Relief not in sight
Expert: Water woes won't likely end soon

ATHENS - There is no end in sight for Georgia's historic drought, the state's climatologist said.

David Stooksbury said residents may be able to "muddle" through a winter expected to be warmer and drier than most, but that the water shortage will likely persist.

"There's a high probability that this time next year, we definitely could still be talking about the drought," he said. "My big concern is that we might not receive enough recharge (water) this winter to get us through next summer."

Thursday, Stooksbury said that even some wet periods through the winter might not be enough to refill reservoirs to pre-drought levels.

This winter is expected to be a La Nina season, which could bring less precipitation and warmer weather, causing any rain that does fall to evaporate more quickly, if La Nina is strong. A weak La Nina should mean increased rainfall.

Much of northeast Georgia is in an extreme drought, conditions that are expected just once in 100 years. Stooksbury said the drought began in March 2006, but that there was little residents could do to mitigate its effects before the situation became so dire.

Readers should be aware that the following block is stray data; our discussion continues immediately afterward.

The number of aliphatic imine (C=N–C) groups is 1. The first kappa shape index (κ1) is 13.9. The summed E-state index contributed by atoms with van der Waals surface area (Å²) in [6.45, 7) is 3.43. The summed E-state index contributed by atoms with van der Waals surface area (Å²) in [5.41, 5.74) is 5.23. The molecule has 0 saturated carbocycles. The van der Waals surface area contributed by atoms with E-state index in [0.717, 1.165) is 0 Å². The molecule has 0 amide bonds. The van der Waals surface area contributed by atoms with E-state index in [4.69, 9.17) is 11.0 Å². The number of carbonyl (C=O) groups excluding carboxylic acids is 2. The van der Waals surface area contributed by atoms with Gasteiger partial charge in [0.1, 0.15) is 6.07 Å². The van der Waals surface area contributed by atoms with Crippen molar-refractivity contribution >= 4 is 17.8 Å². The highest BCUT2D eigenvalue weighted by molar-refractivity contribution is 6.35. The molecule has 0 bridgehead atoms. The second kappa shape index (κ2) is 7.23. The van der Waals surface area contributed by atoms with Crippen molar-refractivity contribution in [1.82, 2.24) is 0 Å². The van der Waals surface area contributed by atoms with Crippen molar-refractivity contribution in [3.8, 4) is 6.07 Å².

The state has banned outdoor watering and is mired in lawsuits requesting that the Army Corps of Engineers reduce the amount of water it releases from Lake Lanier into the Chattahoochee River.

Stooksbury said river flows are at historic lows and soil moisture is lower than it should be. Rainfall has also stayed below typical levels for October, which is generally the driest month of the year.

"There's little hope for a major recovery through spring 2008," he said. "We can probably muddle through this winter through conservation, if we don't use as much water."

Stooksbury said Lake Lanier and other reservoirs do have access to water that would require more energy to make it potable. It is impossible to tell how long Lake Lanier's water would last, though, because that depends on how the lake is managed.

A dry winter, Stooksbury said, would mean that reserves are low going into what is expected to be a dry spring, as well.

"I hope I'm wrong," he said. "We could be in a dire situation a year from now."